Veteran believes Bengals are ‘legit,’ but still have plenty to prove

Cincinnati Bengals' D.J. Reader runs a drill during NFL football practice in Cincinnati, Wednesday, July 28, 2021. (AP Photo/Aaron Doster)
Cincinnati Bengals' D.J. Reader runs a drill during NFL football practice in Cincinnati, Wednesday, July 28, 2021. (AP Photo/Aaron Doster)

Credit: Aaron Doster

Credit: Aaron Doster

D.J. Reader came to Cincinnati in March 2020 to be a part of change. He saw what the Bengals were trying to build and wanted to contribute to their turnaround.

Early into his second season, the team is showing signs that process is playing out as he hoped. The AFC North-leading Bengals (3-1) are coming off a statement week in which they beat the Steelers by double digits on the road for the first time since 1995 and then four days later won in primetime on Thursday against the Jaguars.

Now Cincinnati has another big opportunity when it plays host to the NFC North-leading Green Bay Packers (3-1) on Sunday.

“Being part of change, just being a part of something,” Reader said of his decision to sign as a free agent in March 2020. “I wasn’t very sure. That was the beginning of the pandemic, and that was the year everybody wasn’t really sure. I didn’t have much time to think about stuff. I just took a leap of faith. I knew we had a good chance of taking Joe Burrow and we were going to try and re-vamp the team. And what they wanted to do as an organization, I wanted to be a part of that. I saw some other guys sign (in Cincinnati) and I knew those guys personally and I wanted to be a part of what they’ve got going. They came from winning programs, so, I was excited to see what we’ve got going.”

Reader was the first big piece of the Bengals’ revamp last year on defense.

They also signed free agent Vonn Bell and cornerback Trae Waynes last offseason and selected emerging linebacker leader Logan Wilson in the third round of the 2020 draft. Then, the rebuild continued this offseason with additions like cornerbacks Chidobe Awuzie and Mike Hilton and defensive linemen Trey Hendrickson and Larry Ogunjobi.

Cincinnati’s defense already has shown vast improvement from Lou Anarumo’s first two seasons as defensive coordinator. The Bengals rank eighth in points allowed (18.8 points per game) and seventh in total yards allowed (323.0 yards per game), including just 98.0 rushing yards per game, which ranks ninth.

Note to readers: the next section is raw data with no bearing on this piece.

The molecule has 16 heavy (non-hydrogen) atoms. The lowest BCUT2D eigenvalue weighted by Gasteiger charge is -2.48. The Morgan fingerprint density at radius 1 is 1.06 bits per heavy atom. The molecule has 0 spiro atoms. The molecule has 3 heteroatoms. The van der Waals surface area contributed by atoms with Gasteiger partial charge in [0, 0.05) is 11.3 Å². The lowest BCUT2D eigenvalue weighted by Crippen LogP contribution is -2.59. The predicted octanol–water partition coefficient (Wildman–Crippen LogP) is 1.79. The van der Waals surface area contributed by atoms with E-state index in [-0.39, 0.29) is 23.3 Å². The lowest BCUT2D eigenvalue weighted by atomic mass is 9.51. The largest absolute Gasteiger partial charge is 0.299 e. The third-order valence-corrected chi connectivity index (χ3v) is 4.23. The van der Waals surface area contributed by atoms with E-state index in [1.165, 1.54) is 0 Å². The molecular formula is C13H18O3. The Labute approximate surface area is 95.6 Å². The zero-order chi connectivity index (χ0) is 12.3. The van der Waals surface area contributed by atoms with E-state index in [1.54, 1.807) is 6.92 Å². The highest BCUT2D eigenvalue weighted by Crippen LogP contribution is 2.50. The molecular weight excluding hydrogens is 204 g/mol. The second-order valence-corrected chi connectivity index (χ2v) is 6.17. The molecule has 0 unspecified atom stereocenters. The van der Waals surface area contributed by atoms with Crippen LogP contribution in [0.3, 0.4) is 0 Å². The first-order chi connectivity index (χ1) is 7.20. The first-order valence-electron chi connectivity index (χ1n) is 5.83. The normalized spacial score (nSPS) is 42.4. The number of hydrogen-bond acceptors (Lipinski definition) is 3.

The offense, despite some slow starts, has done enough to pull out two close wins at the end of games and put up 24 points on a traditionally stingy Steelers defense.

“We’ve got guys that are young and competitive and were bought into what we were doing,” Reader said. “Guys are smart, selfless players that are going to go out there and put it all on the line. You don’t have the big names that every other defense has and nobody really talks about (us) and that’s fine. We don’t care. It’s just that we’ve got guys that are going to grind. That’s what we’re building our team off of. Everybody holds each other accountable. … You mess up, you get yelled at. We correct it the next play and that’s the way we go about it. We always pick each other up and we’re going to tell you when you mess up. I love it. I love the accountability we have on this defense right now.”

It helps that the Bengals have what Reader described as complementary players. If one player lacks a certain trait, others make up for it. The understanding of the defense, also has been much better.

Even during OTAs, Reader could see that players had a better grasp of what they were supposed to be doing. Returning players looked more comfortable in the system, and new guys picked it up quickly with the help of a productive and fully-attended offseason workout program.

“We came into OTAs and I felt during that time everybody had a better understanding of what we had going on,” Reader said. “I think last year with the COVID year and being on Zoom, not being able to really do certain things you have a lot of new guys coming in it’s hard to make people comfortable. You get hit with the injury bug. So many things happen. This year, I think we came in with a clearer mind. Everybody on clear communication from coaches on down. It made things a lot more simple. We found out what we were good at, what we majored in, what we could do and what we couldn’t do. We did a good job of figuring those things out early because everybody is feeling a lot more comfortable in what we have going, what our job is, what our assignment is so we can play fast.”

While the offseason was productive, no one knew how it would translate to games. Cincinnati was 4-11-1 last year, following a two-win 2019 campaign, and the players already could see a difference among themselves during training camp in August but now it’s paying off in the standings.

Last year, six teams opened with at least three wins in their first four games, and all of them went on to make the playoffs. The Bengals haven’t made the postseason since the 2015 season and hope their fast start can carry over into the final 13 games.

“I think we’re legit, but we have to go out there and prove that every day,” Reader said. “We have to go out there every single practice, every day and prove that. We can say it all we want. It’s the first quarter of the season. All those things sound good. But we still have to take it one week at a time and prove it. This week we have a chance to prove it on Sunday. Next week we get another chance to prove it, so we’ve got to go out there this week, right now, get it done. (Tuesday) is an off day. Get back here Wednesday, get started, see what’s going on and get going and get ready for a contest on Sunday to prove that we are contenders.”


Packers at Bengals, 1 p.m., Fox, 700, 1530, 102.7, 104.7

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